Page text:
Mimi Walker ’16/ Emertainment Monthly Staff
Halloween may be over, but scary TV never gets old. Here’s a list of the top 5 most terrifying TV moments that we’ll never forget:
5) Rugrats (Season 2, Episode 19): “Down the Drain”
How many kids didn’t fear being pulled down the drain at bath time, with no means of escape? The opening of the episode shows Tommy losing his beloved green soldier down the drain, giving his trademark cry of distress. Angelica, ever the sadist, plays upon his stress by telling him and Chuckie a story about a cute little boy who DIED when he was sucked down the drain. Whether it was made up or not, Angelica told a pretty dark tale at the ripe old age of 3.
4) Goosebumps (February 14, 1998): “Bride of the Living Dummy”
Bride of Chucky was a Van Gogh painting compared to this. Two sisters see a ventriloquist act at their elementary school. Unfortunately, the ventriloquist is using Slappy, the obnoxious, possessed dummy of evil. The younger sister brings her googly eyed Mary-Ellen doll with her to school; Slappy infiltrates their home in order to hook up with her. Messed up on several levels, but the scariest thing about the dolls was their bow-legged, flying movements and high-pitched, shrill voices.
3) So Weird (Season 2, Episode 11): “Banshee”
So Weird, which aired on the Disney Channel from 1999-2001, was a very mature preteen show at the time. Fi (Cara DeLizia) is a girl living with her grumpy older brother and her rockstar widow mom who has an extraordinary gift to communicate with the paranormal. However, this episode’s scariness doesn’t come from the monster itself; it comes from a human fear that is ingrained in all of us. When Fi sees a billowy, wide-mouthed banshee piercingly screaming over her grandfather’s sleeping body, she fears (and knows) the end is near for him.
2.) Opening Credits to Are You Afraid of the Dark?
The intro to this show was the scariest thing about it; afterwards it would just be a group of kids telling colorful, Goosebumps-esque stories with fake special effects. The first 30 seconds of the show, however, are still contemporarily creepy. The minor chords of the guitar, the distorted sound of the ghostly chorus, the boat rocking in the fog, the creaking of an empty swing, and (worst of all) the demonic smiling clown doll in the attic. This show proved that, sometimes, one can use very little to leave a lasting impact.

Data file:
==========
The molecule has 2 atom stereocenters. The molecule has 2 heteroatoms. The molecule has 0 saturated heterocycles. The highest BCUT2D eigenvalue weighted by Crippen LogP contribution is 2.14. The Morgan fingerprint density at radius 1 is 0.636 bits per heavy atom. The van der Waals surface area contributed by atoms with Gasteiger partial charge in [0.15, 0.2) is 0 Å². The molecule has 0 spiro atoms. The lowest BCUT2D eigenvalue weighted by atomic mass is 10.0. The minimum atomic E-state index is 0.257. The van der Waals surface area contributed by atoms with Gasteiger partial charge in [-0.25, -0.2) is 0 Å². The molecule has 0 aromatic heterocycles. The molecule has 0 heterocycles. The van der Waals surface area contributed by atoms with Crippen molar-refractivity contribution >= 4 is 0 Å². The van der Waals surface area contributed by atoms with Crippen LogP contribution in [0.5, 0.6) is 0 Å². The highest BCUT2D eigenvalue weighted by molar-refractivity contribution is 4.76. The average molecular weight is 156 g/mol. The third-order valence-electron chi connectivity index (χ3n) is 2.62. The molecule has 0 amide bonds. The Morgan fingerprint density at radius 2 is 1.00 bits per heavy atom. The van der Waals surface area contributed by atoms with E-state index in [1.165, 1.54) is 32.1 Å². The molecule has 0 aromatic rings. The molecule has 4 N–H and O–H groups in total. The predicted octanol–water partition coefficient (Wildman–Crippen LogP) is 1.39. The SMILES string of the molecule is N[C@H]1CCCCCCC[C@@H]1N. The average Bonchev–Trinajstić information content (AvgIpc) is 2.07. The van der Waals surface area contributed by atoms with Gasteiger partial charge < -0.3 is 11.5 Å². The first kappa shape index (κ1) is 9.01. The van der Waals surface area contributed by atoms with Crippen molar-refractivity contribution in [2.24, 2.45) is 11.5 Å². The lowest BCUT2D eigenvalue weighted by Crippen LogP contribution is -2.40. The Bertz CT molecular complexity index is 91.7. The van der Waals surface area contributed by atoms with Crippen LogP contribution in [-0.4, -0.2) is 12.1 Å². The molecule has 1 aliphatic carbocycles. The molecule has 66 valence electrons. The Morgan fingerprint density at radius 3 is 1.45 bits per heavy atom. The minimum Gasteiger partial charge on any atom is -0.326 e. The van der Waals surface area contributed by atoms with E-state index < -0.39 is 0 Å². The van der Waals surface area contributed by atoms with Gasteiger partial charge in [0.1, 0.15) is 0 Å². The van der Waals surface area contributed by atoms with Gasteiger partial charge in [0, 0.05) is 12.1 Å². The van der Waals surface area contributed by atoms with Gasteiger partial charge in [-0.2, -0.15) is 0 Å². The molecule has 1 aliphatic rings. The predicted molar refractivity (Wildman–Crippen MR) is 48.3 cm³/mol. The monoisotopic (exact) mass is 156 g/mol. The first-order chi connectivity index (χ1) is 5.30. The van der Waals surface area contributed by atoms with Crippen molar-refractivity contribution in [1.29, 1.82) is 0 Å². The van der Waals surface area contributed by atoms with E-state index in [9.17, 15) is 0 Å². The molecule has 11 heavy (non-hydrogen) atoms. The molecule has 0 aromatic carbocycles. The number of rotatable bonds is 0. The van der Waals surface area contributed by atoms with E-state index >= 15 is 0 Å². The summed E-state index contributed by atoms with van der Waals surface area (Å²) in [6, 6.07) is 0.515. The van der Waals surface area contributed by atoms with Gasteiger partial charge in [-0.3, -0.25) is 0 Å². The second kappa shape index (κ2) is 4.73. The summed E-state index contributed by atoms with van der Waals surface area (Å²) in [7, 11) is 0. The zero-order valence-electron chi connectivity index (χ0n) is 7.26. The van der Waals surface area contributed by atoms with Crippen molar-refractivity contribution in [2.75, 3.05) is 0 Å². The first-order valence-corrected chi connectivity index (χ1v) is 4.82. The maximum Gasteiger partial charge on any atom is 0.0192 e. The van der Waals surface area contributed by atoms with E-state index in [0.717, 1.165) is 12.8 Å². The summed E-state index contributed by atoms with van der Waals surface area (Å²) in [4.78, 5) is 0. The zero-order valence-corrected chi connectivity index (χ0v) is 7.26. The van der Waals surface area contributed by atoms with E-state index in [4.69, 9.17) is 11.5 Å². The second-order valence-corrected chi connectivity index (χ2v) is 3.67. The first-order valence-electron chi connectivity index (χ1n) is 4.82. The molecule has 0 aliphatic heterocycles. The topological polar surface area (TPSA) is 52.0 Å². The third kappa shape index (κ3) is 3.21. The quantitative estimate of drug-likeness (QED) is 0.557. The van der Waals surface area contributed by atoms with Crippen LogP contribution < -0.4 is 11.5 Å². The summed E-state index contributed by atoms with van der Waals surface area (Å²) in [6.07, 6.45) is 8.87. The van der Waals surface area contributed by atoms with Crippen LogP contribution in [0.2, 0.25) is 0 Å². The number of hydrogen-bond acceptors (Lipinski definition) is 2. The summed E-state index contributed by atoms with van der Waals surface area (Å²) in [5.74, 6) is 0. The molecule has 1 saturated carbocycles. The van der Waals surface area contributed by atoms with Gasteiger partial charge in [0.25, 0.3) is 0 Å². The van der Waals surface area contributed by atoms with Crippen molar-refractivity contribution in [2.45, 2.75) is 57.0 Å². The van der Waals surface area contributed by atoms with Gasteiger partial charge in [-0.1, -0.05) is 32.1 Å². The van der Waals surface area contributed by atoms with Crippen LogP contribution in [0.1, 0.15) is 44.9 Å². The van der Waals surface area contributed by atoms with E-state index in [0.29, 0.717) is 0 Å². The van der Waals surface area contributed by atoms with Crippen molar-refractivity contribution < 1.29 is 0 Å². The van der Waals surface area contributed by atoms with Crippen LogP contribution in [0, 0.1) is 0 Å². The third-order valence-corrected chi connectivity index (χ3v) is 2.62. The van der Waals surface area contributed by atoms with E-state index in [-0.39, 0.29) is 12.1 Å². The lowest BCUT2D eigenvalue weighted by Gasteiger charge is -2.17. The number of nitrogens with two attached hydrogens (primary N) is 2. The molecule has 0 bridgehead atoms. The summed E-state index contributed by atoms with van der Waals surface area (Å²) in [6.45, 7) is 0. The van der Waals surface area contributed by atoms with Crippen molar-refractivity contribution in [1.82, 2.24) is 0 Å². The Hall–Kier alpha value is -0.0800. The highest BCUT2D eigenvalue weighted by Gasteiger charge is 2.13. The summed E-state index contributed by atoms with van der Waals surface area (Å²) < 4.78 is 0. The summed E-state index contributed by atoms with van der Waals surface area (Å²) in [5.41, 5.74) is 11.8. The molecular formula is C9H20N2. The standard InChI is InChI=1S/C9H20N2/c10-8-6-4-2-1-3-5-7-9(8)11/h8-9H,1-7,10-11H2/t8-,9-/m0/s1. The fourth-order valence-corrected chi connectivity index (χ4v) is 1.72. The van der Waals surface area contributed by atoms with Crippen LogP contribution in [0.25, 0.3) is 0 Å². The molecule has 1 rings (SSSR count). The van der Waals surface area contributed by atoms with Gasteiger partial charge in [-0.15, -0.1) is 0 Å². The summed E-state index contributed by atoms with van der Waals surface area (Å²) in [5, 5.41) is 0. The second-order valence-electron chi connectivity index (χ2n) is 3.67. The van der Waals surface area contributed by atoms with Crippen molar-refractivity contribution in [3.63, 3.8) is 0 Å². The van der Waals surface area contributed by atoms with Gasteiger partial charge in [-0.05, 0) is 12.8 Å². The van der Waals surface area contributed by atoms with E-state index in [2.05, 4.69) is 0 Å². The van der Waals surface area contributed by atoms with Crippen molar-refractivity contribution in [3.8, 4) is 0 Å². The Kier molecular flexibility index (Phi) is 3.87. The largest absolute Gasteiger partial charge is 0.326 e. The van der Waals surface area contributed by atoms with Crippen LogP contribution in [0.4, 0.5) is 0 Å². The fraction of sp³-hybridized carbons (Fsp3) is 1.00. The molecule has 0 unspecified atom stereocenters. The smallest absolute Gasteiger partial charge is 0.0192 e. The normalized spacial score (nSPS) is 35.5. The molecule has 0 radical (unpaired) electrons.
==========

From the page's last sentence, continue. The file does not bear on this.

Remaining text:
1) Invader Zim (April 13, 2001): “Bestest Friend”
Invader Zim received so many parental complaints for its disturbing content that it only lasted two seasons on Nickelodeon. The crowning achievement of crossing the line, however, was seen in the episode “Bestest Friend”. Zim, an alien who disguises himself as a middle school boy to gradually take over the world, decides that he should find a best friend to help conceal his alien identity to the school. Through a series of unseen (but judging from the painful shrieks, assumably scientific), Zim picks Keef, a cute ginger boy with a rainbow tee-shirt. When Zim tires of Keef’s neediness, an explicit scene is shown where Zim rips Keef’s eyes out with a machine and replaces them with robot eyes, turning Keef into a droid/vegetable. The fact that this scene was not censored was enough to convince Nickelodeon to pull the plug on Zim, and enough to convince little kids that abusive friendships can be far scarier than any monster in the closet.